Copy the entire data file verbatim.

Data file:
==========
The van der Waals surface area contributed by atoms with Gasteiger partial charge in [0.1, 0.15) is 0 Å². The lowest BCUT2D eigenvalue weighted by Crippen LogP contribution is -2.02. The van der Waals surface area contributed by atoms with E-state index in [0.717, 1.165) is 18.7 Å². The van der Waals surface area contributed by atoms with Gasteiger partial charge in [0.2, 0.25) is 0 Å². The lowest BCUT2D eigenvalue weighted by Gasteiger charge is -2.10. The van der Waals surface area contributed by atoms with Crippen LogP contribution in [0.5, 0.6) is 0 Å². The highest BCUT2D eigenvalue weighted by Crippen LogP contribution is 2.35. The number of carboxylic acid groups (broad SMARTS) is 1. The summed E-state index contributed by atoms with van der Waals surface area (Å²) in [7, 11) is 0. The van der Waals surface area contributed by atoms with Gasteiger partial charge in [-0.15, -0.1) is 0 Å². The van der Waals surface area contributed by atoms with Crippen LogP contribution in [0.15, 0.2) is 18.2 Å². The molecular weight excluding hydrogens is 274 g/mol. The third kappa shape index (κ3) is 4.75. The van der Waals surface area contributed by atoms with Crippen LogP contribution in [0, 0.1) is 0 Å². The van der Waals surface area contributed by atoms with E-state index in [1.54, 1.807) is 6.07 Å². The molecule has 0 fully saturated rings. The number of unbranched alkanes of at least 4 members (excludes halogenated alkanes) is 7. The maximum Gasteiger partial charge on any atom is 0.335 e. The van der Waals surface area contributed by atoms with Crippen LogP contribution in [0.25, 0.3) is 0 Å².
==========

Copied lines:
The van der Waals surface area contributed by atoms with Gasteiger partial charge in [0.1, 0.15) is 0 Å². The lowest BCUT2D eigenvalue weighted by Crippen LogP contribution is -2.02. The van der Waals surface area contributed by atoms with E-state index in [0.717, 1.165) is 18.7 Å². The van der Waals surface area contributed by atoms with Gasteiger partial charge in [0.2, 0.25) is 0 Å². The lowest BCUT2D eigenvalue weighted by Gasteiger charge is -2.10. The van der Waals surface area contributed by atoms with Crippen LogP contribution in [0.5, 0.6) is 0 Å². The highest BCUT2D eigenvalue weighted by Crippen LogP contribution is 2.35. The number of carboxylic acid groups (broad SMARTS) is 1. The summed E-state index contributed by atoms with van der Waals surface area (Å²) in [7, 11) is 0. The van der Waals surface area contributed by atoms with Gasteiger partial charge in [-0.15, -0.1) is 0 Å². The van der Waals surface area contributed by atoms with Crippen LogP contribution in [0.15, 0.2) is 18.2 Å². The molecular weight excluding hydrogens is 274 g/mol. The third kappa shape index (κ3) is 4.75. The van der Waals surface area contributed by atoms with Crippen LogP contribution in [0, 0.1) is 0 Å². The van der Waals surface area contributed by atoms with E-state index in [1.54, 1.807) is 6.07 Å². The molecule has 0 fully saturated rings. The number of unbranched alkanes of at least 4 members (excludes halogenated alkanes) is 7. The maximum Gasteiger partial charge on any atom is 0.335 e. The van der Waals surface area contributed by atoms with Crippen LogP contribution in [0.25, 0.3) is 0 Å².